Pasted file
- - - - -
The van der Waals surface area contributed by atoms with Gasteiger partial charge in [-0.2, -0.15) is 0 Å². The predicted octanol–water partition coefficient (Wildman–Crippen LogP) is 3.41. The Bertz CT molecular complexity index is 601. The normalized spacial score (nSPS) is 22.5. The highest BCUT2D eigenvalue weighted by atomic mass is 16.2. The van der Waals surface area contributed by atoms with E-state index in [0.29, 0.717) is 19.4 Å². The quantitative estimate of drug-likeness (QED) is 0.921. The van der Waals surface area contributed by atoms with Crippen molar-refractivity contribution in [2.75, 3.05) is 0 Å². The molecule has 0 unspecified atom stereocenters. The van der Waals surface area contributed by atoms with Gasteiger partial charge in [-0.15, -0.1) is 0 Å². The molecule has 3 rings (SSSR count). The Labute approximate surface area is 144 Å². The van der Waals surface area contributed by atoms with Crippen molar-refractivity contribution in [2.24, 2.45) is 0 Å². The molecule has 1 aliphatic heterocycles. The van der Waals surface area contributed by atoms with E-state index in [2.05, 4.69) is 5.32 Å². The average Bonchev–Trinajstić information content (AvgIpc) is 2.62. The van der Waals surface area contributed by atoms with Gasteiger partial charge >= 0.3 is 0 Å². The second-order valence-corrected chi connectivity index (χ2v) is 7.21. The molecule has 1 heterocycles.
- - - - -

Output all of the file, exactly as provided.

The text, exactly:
The van der Waals surface area contributed by atoms with Gasteiger partial charge in [-0.2, -0.15) is 0 Å². The predicted octanol–water partition coefficient (Wildman–Crippen LogP) is 3.41. The Bertz CT molecular complexity index is 601. The normalized spacial score (nSPS) is 22.5. The highest BCUT2D eigenvalue weighted by atomic mass is 16.2. The van der Waals surface area contributed by atoms with E-state index in [0.29, 0.717) is 19.4 Å². The quantitative estimate of drug-likeness (QED) is 0.921. The van der Waals surface area contributed by atoms with Crippen molar-refractivity contribution in [2.75, 3.05) is 0 Å². The molecule has 0 unspecified atom stereocenters. The van der Waals surface area contributed by atoms with Gasteiger partial charge in [-0.15, -0.1) is 0 Å². The molecule has 3 rings (SSSR count). The Labute approximate surface area is 144 Å². The van der Waals surface area contributed by atoms with Crippen molar-refractivity contribution in [2.24, 2.45) is 0 Å². The molecule has 1 aliphatic heterocycles. The van der Waals surface area contributed by atoms with E-state index in [2.05, 4.69) is 5.32 Å². The average Bonchev–Trinajstić information content (AvgIpc) is 2.62. The van der Waals surface area contributed by atoms with Gasteiger partial charge >= 0.3 is 0 Å². The second-order valence-corrected chi connectivity index (χ2v) is 7.21. The molecule has 1 heterocycles.